- Military reforms. Further down the line, Ouattara must deliver on military reform, the lack of which during the lead up to election contributed to the crisis. Success will hinge on his ability to break up fiefdoms, and incorporate former rebels and pro-Gbagbo forces into disciplined, organised military unit. Failure risks reigniting the conflict.
After running a parallel administration with no real power, Ouattara is due to be sworn in as president in the capital, Yamoussoukro, on May 21.
He is likely to have little or no grace period and will need to deliver concrete results in getting the country back on its feet in order to win over the 46 percent of the population that voted for Gbagbo, as well as the foreign powers that backed him in the power stuggle.
Delays or signs of a lack of leadership risk quickly stoking frustrations.
What to watch
- The government. Ouattara has promised some form of government of national unity so all eyes will be on the composition of the team he names after his swearing in.
Allies from the Nov. 28 run-off, especially Henri Konan Bedie's PDCI, who helped deliver the Baoule vote, will expect rewards. But Ouattara has said he will also offer posts to Gbagbo loyalists who recognise him as president.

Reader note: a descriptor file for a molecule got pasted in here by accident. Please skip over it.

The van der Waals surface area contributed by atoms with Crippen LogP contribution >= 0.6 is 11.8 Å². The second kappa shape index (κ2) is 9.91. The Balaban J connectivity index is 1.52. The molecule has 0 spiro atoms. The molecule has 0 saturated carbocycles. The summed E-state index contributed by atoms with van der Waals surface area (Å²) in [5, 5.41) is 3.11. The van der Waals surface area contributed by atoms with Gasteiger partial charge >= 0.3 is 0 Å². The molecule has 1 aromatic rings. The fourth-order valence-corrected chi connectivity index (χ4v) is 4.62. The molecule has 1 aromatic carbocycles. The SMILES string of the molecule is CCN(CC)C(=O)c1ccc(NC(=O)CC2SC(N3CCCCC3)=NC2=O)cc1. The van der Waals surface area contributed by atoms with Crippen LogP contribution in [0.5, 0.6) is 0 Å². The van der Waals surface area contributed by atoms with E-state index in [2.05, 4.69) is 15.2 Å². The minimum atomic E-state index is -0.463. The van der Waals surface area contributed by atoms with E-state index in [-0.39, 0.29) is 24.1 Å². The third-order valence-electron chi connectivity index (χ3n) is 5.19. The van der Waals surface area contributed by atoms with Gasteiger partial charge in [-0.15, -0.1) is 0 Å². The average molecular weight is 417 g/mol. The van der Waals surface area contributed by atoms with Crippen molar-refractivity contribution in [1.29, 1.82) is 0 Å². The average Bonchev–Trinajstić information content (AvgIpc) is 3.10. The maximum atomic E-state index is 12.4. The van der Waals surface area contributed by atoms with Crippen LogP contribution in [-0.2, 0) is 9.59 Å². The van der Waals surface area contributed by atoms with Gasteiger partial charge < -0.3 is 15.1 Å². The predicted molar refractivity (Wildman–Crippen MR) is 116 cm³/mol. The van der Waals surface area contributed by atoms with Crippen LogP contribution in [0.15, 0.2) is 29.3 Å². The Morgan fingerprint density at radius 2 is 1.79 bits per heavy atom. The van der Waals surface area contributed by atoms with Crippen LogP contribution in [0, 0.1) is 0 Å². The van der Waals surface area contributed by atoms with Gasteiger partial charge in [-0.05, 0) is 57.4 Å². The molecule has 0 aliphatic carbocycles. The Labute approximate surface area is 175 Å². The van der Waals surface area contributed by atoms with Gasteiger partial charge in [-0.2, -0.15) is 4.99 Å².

- reconciliation. Ouattara is due to launch in weeks a "truth and reconciliation" process aimed at allowing the country to put the painful past months behind it. As ever with such processes, the dividing line between which crimes to punish and which lesser acts to forgive will be delicate.
- Pace of reforms. Once formed, Ouattara's government will be under intense pressure to swiftly push through a wide range of reforms, especially in the cocoa and security sectors.
- Parliamentary elections. Once the dust settles, another vote will be held to choose legislators. The timing is unclear.